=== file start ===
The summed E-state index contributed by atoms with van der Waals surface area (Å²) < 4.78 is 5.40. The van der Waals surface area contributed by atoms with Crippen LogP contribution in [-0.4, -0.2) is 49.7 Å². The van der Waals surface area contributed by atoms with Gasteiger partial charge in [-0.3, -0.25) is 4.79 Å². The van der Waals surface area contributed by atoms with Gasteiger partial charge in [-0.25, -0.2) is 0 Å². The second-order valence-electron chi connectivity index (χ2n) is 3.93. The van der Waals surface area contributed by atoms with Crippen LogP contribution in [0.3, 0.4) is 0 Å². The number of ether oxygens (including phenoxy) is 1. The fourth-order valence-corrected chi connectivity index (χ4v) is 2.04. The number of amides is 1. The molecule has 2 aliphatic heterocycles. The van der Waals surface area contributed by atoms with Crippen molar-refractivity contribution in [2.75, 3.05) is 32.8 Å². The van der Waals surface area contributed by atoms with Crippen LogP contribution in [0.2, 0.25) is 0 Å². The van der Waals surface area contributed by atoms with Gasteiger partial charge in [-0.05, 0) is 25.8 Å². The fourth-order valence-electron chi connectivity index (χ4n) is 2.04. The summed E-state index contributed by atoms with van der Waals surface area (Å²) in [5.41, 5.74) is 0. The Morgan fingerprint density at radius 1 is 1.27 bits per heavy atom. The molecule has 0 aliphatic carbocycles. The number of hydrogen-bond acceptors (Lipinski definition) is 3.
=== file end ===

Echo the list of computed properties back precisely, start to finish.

The summed E-state index contributed by atoms with van der Waals surface area (Å²) < 4.78 is 5.40. The van der Waals surface area contributed by atoms with Crippen LogP contribution in [-0.4, -0.2) is 49.7 Å². The van der Waals surface area contributed by atoms with Gasteiger partial charge in [-0.3, -0.25) is 4.79 Å². The van der Waals surface area contributed by atoms with Gasteiger partial charge in [-0.25, -0.2) is 0 Å². The second-order valence-electron chi connectivity index (χ2n) is 3.93. The van der Waals surface area contributed by atoms with Crippen LogP contribution in [0.3, 0.4) is 0 Å². The number of ether oxygens (including phenoxy) is 1. The fourth-order valence-corrected chi connectivity index (χ4v) is 2.04. The number of amides is 1. The molecule has 2 aliphatic heterocycles. The van der Waals surface area contributed by atoms with Crippen molar-refractivity contribution in [2.75, 3.05) is 32.8 Å². The van der Waals surface area contributed by atoms with Crippen LogP contribution in [0.2, 0.25) is 0 Å². The van der Waals surface area contributed by atoms with Gasteiger partial charge in [-0.05, 0) is 25.8 Å². The fourth-order valence-electron chi connectivity index (χ4n) is 2.04. The summed E-state index contributed by atoms with van der Waals surface area (Å²) in [5.41, 5.74) is 0. The Morgan fingerprint density at radius 1 is 1.27 bits per heavy atom. The molecule has 0 aliphatic carbocycles. The number of hydrogen-bond acceptors (Lipinski definition) is 3.